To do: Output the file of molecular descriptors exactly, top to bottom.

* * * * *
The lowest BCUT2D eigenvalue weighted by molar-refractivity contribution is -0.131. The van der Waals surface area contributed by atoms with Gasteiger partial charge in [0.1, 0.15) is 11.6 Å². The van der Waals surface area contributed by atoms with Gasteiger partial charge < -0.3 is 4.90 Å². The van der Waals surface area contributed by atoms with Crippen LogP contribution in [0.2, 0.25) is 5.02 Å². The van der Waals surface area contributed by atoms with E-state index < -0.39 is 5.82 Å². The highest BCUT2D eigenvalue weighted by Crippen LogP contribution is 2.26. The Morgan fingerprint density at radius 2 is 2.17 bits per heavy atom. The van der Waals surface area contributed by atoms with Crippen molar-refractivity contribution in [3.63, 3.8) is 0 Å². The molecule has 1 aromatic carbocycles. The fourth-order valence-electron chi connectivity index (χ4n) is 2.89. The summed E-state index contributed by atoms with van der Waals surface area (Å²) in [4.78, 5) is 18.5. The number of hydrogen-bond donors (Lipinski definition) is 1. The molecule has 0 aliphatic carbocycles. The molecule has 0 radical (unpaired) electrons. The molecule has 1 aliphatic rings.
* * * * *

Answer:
The lowest BCUT2D eigenvalue weighted by molar-refractivity contribution is -0.131. The van der Waals surface area contributed by atoms with Gasteiger partial charge in [0.1, 0.15) is 11.6 Å². The van der Waals surface area contributed by atoms with Gasteiger partial charge < -0.3 is 4.90 Å². The van der Waals surface area contributed by atoms with Crippen LogP contribution in [0.2, 0.25) is 5.02 Å². The van der Waals surface area contributed by atoms with E-state index < -0.39 is 5.82 Å². The highest BCUT2D eigenvalue weighted by Crippen LogP contribution is 2.26. The Morgan fingerprint density at radius 2 is 2.17 bits per heavy atom. The van der Waals surface area contributed by atoms with Crippen molar-refractivity contribution in [3.63, 3.8) is 0 Å². The molecule has 1 aromatic carbocycles. The fourth-order valence-electron chi connectivity index (χ4n) is 2.89. The summed E-state index contributed by atoms with van der Waals surface area (Å²) in [4.78, 5) is 18.5. The number of hydrogen-bond donors (Lipinski definition) is 1. The molecule has 0 aliphatic carbocycles. The molecule has 0 radical (unpaired) electrons. The molecule has 1 aliphatic rings.